|Title||Indirect Genetic Effects for Growth in Pigs Affect Behaviour and Weight Around Weaning|
|Author(s)||Camerlink, Irene; Ursinus, Winanda W.; Bartels, Andrea C.; Bijma, Piter; Bolhuis, J.E.|
|Source||Behavior Genetics 48 (2018)5. - ISSN 0001-8244 - p. 413 - 420.|
Animal Breeding and Genetics
|Publication type||Refereed Article in a scientific journal|
|Keyword(s)||Breeding - Enrichment - Genotype-by-environment - Indirect genetic effects - Pig - Weaning|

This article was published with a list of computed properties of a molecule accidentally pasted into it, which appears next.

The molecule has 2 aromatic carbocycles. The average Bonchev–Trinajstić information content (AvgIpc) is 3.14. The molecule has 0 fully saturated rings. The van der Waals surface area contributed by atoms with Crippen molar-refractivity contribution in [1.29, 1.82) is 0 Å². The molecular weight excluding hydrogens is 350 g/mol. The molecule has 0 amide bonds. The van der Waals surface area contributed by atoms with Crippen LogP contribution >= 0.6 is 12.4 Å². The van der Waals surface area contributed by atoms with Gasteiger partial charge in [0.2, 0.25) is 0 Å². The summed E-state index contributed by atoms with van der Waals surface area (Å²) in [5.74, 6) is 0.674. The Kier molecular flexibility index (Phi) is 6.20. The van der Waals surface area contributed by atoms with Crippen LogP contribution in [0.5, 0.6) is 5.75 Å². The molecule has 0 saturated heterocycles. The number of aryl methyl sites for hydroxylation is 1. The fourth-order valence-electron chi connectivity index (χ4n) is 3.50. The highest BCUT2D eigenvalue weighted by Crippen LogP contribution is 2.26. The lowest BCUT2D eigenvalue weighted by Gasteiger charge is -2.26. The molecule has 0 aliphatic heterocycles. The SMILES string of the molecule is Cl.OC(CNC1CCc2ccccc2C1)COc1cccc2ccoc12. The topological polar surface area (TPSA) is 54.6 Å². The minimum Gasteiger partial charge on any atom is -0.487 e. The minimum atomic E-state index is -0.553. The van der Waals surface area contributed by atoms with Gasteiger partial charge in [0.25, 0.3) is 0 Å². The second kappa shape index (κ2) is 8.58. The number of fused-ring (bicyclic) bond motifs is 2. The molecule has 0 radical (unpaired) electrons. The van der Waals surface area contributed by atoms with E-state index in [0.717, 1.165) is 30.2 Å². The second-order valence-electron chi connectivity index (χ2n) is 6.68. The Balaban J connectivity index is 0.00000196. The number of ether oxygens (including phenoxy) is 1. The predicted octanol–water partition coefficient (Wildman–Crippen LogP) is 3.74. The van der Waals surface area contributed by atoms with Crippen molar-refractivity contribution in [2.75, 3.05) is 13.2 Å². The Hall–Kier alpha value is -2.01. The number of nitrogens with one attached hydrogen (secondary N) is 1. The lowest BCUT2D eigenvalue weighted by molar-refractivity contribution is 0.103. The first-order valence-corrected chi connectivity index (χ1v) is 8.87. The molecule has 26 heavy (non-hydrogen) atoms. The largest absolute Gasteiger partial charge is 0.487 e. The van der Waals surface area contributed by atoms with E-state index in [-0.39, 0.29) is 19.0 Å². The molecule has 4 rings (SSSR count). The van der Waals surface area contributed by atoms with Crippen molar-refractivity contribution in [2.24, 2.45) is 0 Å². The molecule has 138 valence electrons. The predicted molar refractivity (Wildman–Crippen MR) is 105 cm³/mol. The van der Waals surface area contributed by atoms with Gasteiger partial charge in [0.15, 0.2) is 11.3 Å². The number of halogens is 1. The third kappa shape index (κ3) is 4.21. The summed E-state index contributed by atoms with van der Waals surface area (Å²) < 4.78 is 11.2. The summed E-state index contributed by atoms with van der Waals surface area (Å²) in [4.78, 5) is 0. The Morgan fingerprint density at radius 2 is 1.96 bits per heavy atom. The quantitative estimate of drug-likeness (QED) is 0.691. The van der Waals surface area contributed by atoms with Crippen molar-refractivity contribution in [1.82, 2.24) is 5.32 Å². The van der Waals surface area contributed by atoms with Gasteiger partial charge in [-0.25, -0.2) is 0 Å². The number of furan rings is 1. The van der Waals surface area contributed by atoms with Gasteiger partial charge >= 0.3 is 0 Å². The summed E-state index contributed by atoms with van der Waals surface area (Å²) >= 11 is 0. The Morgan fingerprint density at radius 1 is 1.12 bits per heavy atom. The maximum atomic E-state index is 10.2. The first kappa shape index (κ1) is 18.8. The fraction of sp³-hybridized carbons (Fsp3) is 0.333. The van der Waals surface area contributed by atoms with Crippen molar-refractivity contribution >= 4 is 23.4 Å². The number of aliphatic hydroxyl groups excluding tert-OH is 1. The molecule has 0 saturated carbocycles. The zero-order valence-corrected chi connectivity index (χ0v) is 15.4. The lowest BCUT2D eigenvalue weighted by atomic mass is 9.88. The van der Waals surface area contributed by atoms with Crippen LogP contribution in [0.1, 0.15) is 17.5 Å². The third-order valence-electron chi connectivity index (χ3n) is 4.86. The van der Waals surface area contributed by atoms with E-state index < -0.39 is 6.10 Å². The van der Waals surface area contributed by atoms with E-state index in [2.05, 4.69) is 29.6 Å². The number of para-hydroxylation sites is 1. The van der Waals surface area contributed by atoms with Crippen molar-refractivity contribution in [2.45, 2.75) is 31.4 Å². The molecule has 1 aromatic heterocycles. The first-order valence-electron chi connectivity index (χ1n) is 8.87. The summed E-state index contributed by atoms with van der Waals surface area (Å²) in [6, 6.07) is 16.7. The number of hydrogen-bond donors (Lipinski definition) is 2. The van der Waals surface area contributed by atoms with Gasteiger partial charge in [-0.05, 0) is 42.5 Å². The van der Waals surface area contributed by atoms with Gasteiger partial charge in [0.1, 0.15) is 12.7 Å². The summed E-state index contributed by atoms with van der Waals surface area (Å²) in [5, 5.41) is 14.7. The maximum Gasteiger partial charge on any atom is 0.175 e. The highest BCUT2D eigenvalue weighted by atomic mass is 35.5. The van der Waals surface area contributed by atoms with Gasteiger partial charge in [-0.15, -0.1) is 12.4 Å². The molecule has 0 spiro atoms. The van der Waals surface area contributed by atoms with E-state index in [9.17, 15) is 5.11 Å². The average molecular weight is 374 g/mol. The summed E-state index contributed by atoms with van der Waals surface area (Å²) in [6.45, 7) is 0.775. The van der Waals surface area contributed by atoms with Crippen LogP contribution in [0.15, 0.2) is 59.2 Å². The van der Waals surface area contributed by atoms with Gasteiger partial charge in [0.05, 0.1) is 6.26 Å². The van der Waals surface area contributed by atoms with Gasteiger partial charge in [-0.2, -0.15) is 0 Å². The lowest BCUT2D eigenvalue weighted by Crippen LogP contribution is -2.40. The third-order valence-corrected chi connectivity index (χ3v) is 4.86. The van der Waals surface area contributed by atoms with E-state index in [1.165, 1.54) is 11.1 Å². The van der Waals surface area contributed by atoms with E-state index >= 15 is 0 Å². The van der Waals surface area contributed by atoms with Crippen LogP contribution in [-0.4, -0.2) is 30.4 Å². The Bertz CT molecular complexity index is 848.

Selection for indirect genetic effects (IGE), i.e. the genetic effect of an individual on a trait of another individual, is a promising avenue to increase trait values in plant and animal breeding. Studies in livestock suggest that selection for IGE for growth (IGEg) might increase animals’ capacity to tolerate stress. We assessed the effect of a stressful phase (weaning) on the behaviour and performance of pigs (n = 480) divergently selected for high or low IGEg. High IGEg pigs were significantly slower to explore the feed and gained less weight than low IGEg pigs in the days after weaning. In line with previous findings, high IGEg animals may have prioritized the formation of social ranks.